There are many other areas on the northern B.C. coast that are valuable bird habitat but do not meet the particular requirements for IBA designation. For example, at least 112 species of birds occur in the Kitimat estuary, nearly a quarter of the species found in B.C. The estuary is a stopover for migrating birds flying between Arctic and boreal forest breeding grounds and Central and South American wintering areas. Canada has an obligation through international treaties to conserve and protect these birds.
I believe that the possibility of an oil spill associated with the Northern Gateway project poses a major risk to marine birds. Risk is the probability of an event multiplied by the consequences of the event. The more operations a company has, the greater the overall “portfolio” risk. If the pipeline goes ahead, for years there will be a continual stream of bitumen-carrying tankers traversing wild ocean waters with exceptionally high wildlife value. The portfolio risk of a catastrophic spill is high.
Are Enbridge prepared for this risk? The implications and consequences for marine birds in at least 25 Important Bird Areas that could be impacted by a spill must be considered. Baseline data on birds is lacking, and Enbridge have not done surveys in the “Open Water Areas”. Environment Canada scientists only visit breeding bird colonies every four or five years and there are few volunteer surveyors in such remote parts of the coast. Without baseline data on bird occurrence, oil spill preparedness is ineffective and consequences cannot be measured. Enbridge should undertake detailed modeling on the impact of a catastrophic spill close to one or more IBAs, at a critical time of year. Until this is done, conclusions on oil spill implications for marine birds and their habitats will be incomplete and inadequate.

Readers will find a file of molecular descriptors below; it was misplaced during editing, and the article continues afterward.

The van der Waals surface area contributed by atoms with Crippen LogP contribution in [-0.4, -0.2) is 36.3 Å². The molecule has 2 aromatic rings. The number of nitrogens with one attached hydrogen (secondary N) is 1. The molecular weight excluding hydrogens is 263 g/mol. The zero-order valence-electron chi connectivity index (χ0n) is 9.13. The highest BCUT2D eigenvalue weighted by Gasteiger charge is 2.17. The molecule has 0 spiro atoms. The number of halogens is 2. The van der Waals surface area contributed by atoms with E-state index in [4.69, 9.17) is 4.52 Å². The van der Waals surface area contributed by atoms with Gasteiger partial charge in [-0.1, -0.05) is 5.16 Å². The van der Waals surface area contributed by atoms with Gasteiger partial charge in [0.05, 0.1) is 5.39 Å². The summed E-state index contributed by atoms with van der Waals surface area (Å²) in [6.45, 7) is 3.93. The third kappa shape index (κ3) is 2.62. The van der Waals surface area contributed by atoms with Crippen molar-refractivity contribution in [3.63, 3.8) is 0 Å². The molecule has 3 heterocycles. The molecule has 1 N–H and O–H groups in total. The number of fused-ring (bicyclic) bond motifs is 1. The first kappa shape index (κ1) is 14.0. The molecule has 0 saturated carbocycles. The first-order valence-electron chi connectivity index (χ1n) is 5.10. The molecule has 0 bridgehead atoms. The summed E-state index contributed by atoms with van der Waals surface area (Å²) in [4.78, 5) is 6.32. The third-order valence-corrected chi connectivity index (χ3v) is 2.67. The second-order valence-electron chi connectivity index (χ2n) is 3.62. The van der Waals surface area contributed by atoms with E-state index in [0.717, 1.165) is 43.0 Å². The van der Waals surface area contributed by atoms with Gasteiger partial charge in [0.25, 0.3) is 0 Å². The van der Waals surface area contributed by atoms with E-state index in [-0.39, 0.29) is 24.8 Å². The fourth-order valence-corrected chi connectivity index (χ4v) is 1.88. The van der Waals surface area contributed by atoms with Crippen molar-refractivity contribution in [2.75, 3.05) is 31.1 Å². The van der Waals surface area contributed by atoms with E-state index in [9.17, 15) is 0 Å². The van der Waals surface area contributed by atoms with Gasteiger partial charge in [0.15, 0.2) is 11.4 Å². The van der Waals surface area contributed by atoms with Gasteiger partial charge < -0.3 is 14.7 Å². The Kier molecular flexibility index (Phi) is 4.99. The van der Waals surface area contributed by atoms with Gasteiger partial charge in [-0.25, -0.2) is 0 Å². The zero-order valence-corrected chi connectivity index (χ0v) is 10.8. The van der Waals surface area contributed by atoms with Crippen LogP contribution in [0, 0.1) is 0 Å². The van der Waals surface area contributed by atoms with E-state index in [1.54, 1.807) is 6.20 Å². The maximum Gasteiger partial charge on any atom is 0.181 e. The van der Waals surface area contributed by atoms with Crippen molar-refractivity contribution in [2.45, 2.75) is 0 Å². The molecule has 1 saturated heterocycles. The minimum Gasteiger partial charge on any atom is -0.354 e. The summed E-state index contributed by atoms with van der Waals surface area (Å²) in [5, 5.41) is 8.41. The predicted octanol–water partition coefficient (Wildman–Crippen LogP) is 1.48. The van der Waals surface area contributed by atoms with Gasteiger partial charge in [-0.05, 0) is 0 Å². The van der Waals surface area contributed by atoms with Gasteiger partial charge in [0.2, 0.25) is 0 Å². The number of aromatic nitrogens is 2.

Even to this day, the shadow of the 1989 Exxon Valdez oil spill disaster lingers in Prince William Sound, Alaska. Baseline data was lacking for that area and subsequent interpretations of post-spill bird numbers varied, given that climate change, warming seas, and introduced species also affect populations. Prior to biomarker studies, which can locate the presence of oil within animal tissues, it was thought that most species had recovered from the spill within a few years. However, harlequin ducks and pigeon guillemots were shown to still have elevated levels of biomarkers linked to oil and are struggling to recover, over 20 years later.
The tipping point of survival for many species is imminent. Seabirds, such as the ancient murrelets, have been decimated by introduced Norwegian rats. Tufted puffins and other fish eaters struggle to survive as fish populations decline. Common murres and pigeon guillemots are frequently drowned in nets. Even a small oil spill could be catastrophic, if located near a breeding colony or feeding congregation. In my view, the Enbridge Northern Gateway proposal is an unacceptable risk to B.C.’s internationally-recognized richness and diversity of marine birds. This highly valuable area of Canada’s coast must be protected.
(Although to present to the panel you need to have signed up over a year ago, there are many other ways to voice your opinion on this controversial issue, and many topics to discuss in relationship to Enbridge Northern Gateway’s pipeline proposal. Make democracy work: please speak up on what matters to you.)